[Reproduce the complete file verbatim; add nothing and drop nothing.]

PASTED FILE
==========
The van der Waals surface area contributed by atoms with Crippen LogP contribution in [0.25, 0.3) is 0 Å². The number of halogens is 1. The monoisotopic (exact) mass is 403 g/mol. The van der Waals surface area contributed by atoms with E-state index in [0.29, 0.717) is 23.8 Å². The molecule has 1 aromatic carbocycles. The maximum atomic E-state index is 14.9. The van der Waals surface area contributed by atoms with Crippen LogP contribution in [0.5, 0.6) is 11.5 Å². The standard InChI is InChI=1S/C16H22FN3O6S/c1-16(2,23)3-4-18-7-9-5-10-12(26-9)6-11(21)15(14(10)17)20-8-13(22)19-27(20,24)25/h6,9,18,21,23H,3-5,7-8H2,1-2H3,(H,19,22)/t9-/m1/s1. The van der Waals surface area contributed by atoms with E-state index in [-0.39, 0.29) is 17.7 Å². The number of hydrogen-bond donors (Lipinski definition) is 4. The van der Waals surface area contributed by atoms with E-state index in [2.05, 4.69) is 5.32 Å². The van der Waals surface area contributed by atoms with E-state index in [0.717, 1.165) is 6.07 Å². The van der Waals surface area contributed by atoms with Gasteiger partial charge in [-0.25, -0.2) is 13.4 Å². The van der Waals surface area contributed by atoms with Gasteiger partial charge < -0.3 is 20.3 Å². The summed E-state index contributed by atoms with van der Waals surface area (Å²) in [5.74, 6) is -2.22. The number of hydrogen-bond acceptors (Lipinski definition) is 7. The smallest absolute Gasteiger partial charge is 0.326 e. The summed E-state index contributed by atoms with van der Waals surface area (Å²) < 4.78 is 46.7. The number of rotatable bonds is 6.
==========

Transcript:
The van der Waals surface area contributed by atoms with Crippen LogP contribution in [0.25, 0.3) is 0 Å². The number of halogens is 1. The monoisotopic (exact) mass is 403 g/mol. The van der Waals surface area contributed by atoms with E-state index in [0.29, 0.717) is 23.8 Å². The molecule has 1 aromatic carbocycles. The maximum atomic E-state index is 14.9. The van der Waals surface area contributed by atoms with Crippen LogP contribution in [0.5, 0.6) is 11.5 Å². The standard InChI is InChI=1S/C16H22FN3O6S/c1-16(2,23)3-4-18-7-9-5-10-12(26-9)6-11(21)15(14(10)17)20-8-13(22)19-27(20,24)25/h6,9,18,21,23H,3-5,7-8H2,1-2H3,(H,19,22)/t9-/m1/s1. The van der Waals surface area contributed by atoms with E-state index in [-0.39, 0.29) is 17.7 Å². The number of hydrogen-bond donors (Lipinski definition) is 4. The van der Waals surface area contributed by atoms with E-state index in [2.05, 4.69) is 5.32 Å². The van der Waals surface area contributed by atoms with E-state index in [0.717, 1.165) is 6.07 Å². The van der Waals surface area contributed by atoms with Gasteiger partial charge in [-0.25, -0.2) is 13.4 Å². The van der Waals surface area contributed by atoms with Gasteiger partial charge < -0.3 is 20.3 Å². The summed E-state index contributed by atoms with van der Waals surface area (Å²) in [5.74, 6) is -2.22. The number of hydrogen-bond acceptors (Lipinski definition) is 7. The smallest absolute Gasteiger partial charge is 0.326 e. The summed E-state index contributed by atoms with van der Waals surface area (Å²) < 4.78 is 46.7. The number of rotatable bonds is 6.